Rail union ASLEF has responding angrily to Balfour Beatty's court challenge to the £10m fine imposed last year for its part in the October 2000 Hatfield train disaster in which four people died and 102 were injured (Risks 257). ASLEF's national organiser Andy Reed said he was 'almost speechless' at the 'outrage'. Commenting on the company's appeal last week at the Court of Appeal, he said: 'Most astonishing of all was the company's claim that the size of the fine had not taken into consideration the fact that it pleaded guilty at the original trial.' He added: 'The only reason they pleaded guilty was because they were guilty and they had no defence. It is a mark of the company's approach that the deaths and traumas it caused to rail workers and passengers are clearly secondary to financial considerations. Shame on them.' The company's failure to abide by safety rules was described by an Old Bailey judge at the original trial in October 2005 as 'one of the worst examples of sustained industrial negligence in a high risk industry I have ever seen' (Risks 228).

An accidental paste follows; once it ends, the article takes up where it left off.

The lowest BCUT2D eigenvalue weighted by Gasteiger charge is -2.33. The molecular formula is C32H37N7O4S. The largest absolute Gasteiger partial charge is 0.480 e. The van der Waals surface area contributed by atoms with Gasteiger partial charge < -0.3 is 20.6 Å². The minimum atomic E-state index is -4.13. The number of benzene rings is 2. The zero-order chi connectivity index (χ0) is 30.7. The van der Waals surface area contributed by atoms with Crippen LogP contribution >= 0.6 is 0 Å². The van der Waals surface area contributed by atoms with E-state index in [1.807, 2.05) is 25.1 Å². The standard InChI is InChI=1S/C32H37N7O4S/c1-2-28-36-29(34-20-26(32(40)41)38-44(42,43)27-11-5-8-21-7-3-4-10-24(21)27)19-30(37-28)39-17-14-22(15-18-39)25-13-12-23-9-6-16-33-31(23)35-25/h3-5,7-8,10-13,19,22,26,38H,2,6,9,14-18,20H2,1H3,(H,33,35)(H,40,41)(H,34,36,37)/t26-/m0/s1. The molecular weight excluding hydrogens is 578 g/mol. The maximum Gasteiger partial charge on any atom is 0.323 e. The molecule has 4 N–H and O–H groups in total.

A new report from the Health and Safety Executive (HSE) suggests levels of work-related ill-health, injury and exposure to hazards could be much higher than earlier official estimates suggest. The report found over three quarters of all workers have workplace health and safety concerns. The Workplace Health and Safety Survey (WHASS) conducted between August and December last year surveyed 10,016 workers. The survey suggested a level of work-related ill-health more than double that estimated by the Labour Force Survey (LFS) and injuries requiring four or more days absence from work about 40 per cent higher. The HSE's new WHASS report says the 26 per cent response rate could have introduced 'response bias' leading to an over-estimate of the problem. However recent reports have suggested the LFS figures, which HSE uses as the benchmark for its occupational health estimates and strategy evaluation, is itself a massive under-estimation of the true risk (Risks 232). The WHASS survey of workers found just over a fifth of British workers (22 per cent) are concerned about work-related stress, the most prevalent problem. Less than a quarter (23 per cent) of those surveyed had no health and safety concerns. TUC head of safety Hugh Robertson welcomed the report and said he would now be asking HSE to review its plans for tackling workplace ill-health. 'This report confirms what many people have said all along - occupational ill-health is a much bigger problem than HSE's earlier estimates have indicated,' he said. 'The result is that the response has not reflected the scale of the problem or met the needs of those affected. We must remember that all these illnesses are preventable and we hope the HSE will work with unions and employers to devise an urgent and effective preventive strategy.'